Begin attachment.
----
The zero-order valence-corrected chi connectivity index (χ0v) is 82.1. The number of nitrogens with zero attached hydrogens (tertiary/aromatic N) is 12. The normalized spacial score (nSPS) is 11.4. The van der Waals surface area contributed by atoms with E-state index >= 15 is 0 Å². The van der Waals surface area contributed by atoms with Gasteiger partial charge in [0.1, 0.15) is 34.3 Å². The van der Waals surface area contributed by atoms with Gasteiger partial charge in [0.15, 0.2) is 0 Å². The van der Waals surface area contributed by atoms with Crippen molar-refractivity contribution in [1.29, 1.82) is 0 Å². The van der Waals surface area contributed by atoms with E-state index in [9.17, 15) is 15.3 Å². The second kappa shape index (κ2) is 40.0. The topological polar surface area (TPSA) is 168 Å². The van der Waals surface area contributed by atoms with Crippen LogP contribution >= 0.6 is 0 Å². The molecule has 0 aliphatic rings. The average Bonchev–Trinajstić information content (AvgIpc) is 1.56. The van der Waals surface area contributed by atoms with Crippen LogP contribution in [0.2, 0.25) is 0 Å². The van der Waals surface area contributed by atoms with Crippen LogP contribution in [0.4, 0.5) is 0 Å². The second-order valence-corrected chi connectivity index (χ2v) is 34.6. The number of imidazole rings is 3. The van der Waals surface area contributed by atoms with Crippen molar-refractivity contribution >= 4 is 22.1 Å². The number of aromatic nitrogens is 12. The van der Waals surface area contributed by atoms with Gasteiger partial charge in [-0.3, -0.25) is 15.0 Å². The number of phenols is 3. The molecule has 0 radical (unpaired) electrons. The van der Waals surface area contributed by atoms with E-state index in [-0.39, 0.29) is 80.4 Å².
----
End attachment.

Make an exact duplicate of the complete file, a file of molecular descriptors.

The zero-order valence-corrected chi connectivity index (χ0v) is 82.1. The number of nitrogens with zero attached hydrogens (tertiary/aromatic N) is 12. The normalized spacial score (nSPS) is 11.4. The van der Waals surface area contributed by atoms with E-state index >= 15 is 0 Å². The van der Waals surface area contributed by atoms with Gasteiger partial charge in [0.1, 0.15) is 34.3 Å². The van der Waals surface area contributed by atoms with Gasteiger partial charge in [0.15, 0.2) is 0 Å². The van der Waals surface area contributed by atoms with Crippen molar-refractivity contribution in [1.29, 1.82) is 0 Å². The van der Waals surface area contributed by atoms with E-state index in [9.17, 15) is 15.3 Å². The second kappa shape index (κ2) is 40.0. The topological polar surface area (TPSA) is 168 Å². The van der Waals surface area contributed by atoms with Crippen LogP contribution >= 0.6 is 0 Å². The molecule has 0 aliphatic rings. The average Bonchev–Trinajstić information content (AvgIpc) is 1.56. The van der Waals surface area contributed by atoms with Crippen LogP contribution in [0.2, 0.25) is 0 Å². The van der Waals surface area contributed by atoms with Crippen LogP contribution in [0.4, 0.5) is 0 Å². The second-order valence-corrected chi connectivity index (χ2v) is 34.6. The number of imidazole rings is 3. The van der Waals surface area contributed by atoms with Crippen molar-refractivity contribution >= 4 is 22.1 Å². The number of aromatic nitrogens is 12. The van der Waals surface area contributed by atoms with Gasteiger partial charge in [-0.3, -0.25) is 15.0 Å². The number of phenols is 3. The molecule has 0 radical (unpaired) electrons. The van der Waals surface area contributed by atoms with E-state index in [-0.39, 0.29) is 80.4 Å².